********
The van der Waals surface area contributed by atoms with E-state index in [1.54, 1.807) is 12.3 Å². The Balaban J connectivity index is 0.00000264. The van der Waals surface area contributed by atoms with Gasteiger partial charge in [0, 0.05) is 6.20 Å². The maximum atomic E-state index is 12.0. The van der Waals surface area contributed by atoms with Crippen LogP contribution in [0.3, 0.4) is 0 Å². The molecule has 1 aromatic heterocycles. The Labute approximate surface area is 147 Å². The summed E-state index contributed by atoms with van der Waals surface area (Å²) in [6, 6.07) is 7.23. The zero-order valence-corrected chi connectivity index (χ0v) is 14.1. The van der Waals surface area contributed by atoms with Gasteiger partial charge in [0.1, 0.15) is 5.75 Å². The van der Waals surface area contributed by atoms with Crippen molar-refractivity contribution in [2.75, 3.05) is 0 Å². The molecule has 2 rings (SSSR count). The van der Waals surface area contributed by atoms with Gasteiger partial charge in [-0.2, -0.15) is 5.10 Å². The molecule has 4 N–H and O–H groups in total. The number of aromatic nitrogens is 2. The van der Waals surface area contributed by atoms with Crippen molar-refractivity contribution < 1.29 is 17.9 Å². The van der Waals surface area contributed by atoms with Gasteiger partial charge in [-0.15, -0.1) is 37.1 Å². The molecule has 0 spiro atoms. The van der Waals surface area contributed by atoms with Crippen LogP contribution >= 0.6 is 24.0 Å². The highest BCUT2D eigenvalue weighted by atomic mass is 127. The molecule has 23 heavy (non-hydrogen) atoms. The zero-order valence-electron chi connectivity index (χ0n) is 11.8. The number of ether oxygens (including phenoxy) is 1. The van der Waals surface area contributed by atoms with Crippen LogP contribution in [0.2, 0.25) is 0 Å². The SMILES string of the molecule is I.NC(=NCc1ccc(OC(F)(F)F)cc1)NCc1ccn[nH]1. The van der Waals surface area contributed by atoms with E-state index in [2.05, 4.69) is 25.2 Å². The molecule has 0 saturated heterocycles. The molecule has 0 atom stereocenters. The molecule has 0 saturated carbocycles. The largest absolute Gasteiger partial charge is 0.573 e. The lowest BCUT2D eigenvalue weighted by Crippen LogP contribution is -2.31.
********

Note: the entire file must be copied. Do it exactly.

The van der Waals surface area contributed by atoms with E-state index in [1.54, 1.807) is 12.3 Å². The Balaban J connectivity index is 0.00000264. The van der Waals surface area contributed by atoms with Gasteiger partial charge in [0, 0.05) is 6.20 Å². The maximum atomic E-state index is 12.0. The van der Waals surface area contributed by atoms with Crippen LogP contribution in [0.3, 0.4) is 0 Å². The molecule has 1 aromatic heterocycles. The Labute approximate surface area is 147 Å². The summed E-state index contributed by atoms with van der Waals surface area (Å²) in [6, 6.07) is 7.23. The zero-order valence-corrected chi connectivity index (χ0v) is 14.1. The van der Waals surface area contributed by atoms with Gasteiger partial charge in [0.1, 0.15) is 5.75 Å². The van der Waals surface area contributed by atoms with Crippen molar-refractivity contribution in [2.75, 3.05) is 0 Å². The molecule has 2 rings (SSSR count). The van der Waals surface area contributed by atoms with Gasteiger partial charge in [-0.2, -0.15) is 5.10 Å². The molecule has 4 N–H and O–H groups in total. The number of aromatic nitrogens is 2. The van der Waals surface area contributed by atoms with Crippen molar-refractivity contribution < 1.29 is 17.9 Å². The van der Waals surface area contributed by atoms with Gasteiger partial charge in [-0.15, -0.1) is 37.1 Å². The molecule has 0 spiro atoms. The van der Waals surface area contributed by atoms with Crippen LogP contribution >= 0.6 is 24.0 Å². The highest BCUT2D eigenvalue weighted by atomic mass is 127. The molecule has 23 heavy (non-hydrogen) atoms. The zero-order valence-electron chi connectivity index (χ0n) is 11.8. The number of ether oxygens (including phenoxy) is 1. The van der Waals surface area contributed by atoms with Crippen LogP contribution in [0.2, 0.25) is 0 Å². The SMILES string of the molecule is I.NC(=NCc1ccc(OC(F)(F)F)cc1)NCc1ccn[nH]1. The van der Waals surface area contributed by atoms with E-state index in [2.05, 4.69) is 25.2 Å². The molecule has 0 saturated heterocycles. The molecule has 0 atom stereocenters. The molecule has 0 saturated carbocycles. The largest absolute Gasteiger partial charge is 0.573 e. The lowest BCUT2D eigenvalue weighted by Crippen LogP contribution is -2.31.